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Mike Bryant
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Campaign Contributions To Judges: What Do They Mean?

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Here in Minnesota, we have seen a couple of contested judicial races, but nothing on the level of the multi million dollar slugfests that have taken place in other states. Clearly, special interest groups have attempted to pack state supreme courts ( in some cases successfully) to promote an agenda. The American Tort Reform Association and the American Justice Partnership, a wing of the National Association of Manufacturers, pumped more than $700,000 into the 2008 Illinois judicial elections .

I’ve given to candidates in district elections and statewide. As a member of the Certified Trial Lawyers, I have participated in discussions of endorsements of judges who we hope will let us try our cases. Doing both civil and criminal trials, it’s the juries who decide the fact issues, so judges who keep things moving and rule evenly are really what my clients need.

Presently, there is a case heading to the United States Supreme court that could again change the landscape for judicial elections. The last time being Republican Party of Minnesota v. White when the Supreme Court struck down the Minnesota canon of judicial ethics that barred candidates from announcing their views on disputed legal and political issues. In Caperton v. A.T. Massey Coal Co the Court will be faced with the question of whether a West Virgina Supreme Court of Appeals Justice has to recuse himself from an appeal in which the president of the company is seeking reversal of a $50 million jury verdict, was the largest contributor — $3 million in direct and indirect contributions — to the judge’s campaign. To the general public, this smells. A Harris Interactive poll found that "an overwhelming majority of people…doubted that elected judges can be impartial in cases that involve major campaign donors."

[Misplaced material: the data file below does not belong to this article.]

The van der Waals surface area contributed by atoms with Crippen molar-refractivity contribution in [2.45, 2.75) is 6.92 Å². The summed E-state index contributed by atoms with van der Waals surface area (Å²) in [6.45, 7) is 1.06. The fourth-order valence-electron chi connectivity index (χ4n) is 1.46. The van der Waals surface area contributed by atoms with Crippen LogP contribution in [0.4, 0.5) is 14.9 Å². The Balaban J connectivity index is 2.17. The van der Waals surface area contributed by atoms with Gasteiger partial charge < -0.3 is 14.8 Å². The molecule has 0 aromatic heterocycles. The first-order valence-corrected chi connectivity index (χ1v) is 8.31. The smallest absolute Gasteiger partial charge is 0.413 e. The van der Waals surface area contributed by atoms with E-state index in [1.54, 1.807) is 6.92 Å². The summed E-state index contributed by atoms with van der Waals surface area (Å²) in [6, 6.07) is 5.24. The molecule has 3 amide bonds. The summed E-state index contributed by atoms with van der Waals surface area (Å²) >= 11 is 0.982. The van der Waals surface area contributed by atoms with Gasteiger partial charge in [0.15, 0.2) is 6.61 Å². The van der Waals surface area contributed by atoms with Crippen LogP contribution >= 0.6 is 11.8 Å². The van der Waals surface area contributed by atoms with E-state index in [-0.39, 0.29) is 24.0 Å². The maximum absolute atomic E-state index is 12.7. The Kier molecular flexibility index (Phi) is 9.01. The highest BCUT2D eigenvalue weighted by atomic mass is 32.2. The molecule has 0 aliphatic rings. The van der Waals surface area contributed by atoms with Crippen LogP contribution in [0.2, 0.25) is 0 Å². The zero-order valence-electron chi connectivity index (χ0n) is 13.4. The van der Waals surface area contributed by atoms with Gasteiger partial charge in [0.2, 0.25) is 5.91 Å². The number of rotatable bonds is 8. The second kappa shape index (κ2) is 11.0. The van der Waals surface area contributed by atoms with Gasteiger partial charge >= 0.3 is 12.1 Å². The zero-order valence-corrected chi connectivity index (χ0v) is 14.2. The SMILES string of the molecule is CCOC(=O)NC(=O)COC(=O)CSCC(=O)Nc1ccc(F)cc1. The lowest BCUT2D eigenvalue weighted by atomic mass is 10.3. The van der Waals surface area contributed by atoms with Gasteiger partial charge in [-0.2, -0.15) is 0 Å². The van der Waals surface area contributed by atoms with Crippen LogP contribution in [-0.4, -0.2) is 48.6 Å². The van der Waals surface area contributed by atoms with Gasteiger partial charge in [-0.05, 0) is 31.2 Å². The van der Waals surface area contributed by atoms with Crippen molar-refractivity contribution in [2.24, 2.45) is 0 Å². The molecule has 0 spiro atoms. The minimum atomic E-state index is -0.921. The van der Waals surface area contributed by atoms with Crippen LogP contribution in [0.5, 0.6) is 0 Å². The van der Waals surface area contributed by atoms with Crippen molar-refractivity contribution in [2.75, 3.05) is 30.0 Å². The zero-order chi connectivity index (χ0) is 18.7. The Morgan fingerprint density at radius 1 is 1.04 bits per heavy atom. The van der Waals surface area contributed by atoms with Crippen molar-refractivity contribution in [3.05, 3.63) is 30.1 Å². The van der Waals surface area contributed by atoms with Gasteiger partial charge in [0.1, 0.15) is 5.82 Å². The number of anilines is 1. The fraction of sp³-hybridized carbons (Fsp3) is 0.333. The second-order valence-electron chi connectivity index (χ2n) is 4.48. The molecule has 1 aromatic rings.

The Caperton court’s decision could have a number of implications. Will it bar all contributors from appearing before the campaigning judge? That might make some sense, but what about when it’s the U S Chamber giving away a pile of money? They don’t really appear as litigants directly. Maybe, there is an amount that could be the bar? But, that number would be arbitrary at best. Or the Court , like White , might just open up the door to even greater problems with these elections.

Judges face way too many different issues, to be elected on single platforms or with plans to rewrite justice. I personally like the idea of retention elections or simple appointments. It will save money and it gives us the best shot at judges free of special interests. But, we will have to see what the unelected and offended if they are asked personal questions, members of the United States Supreme Court say about it.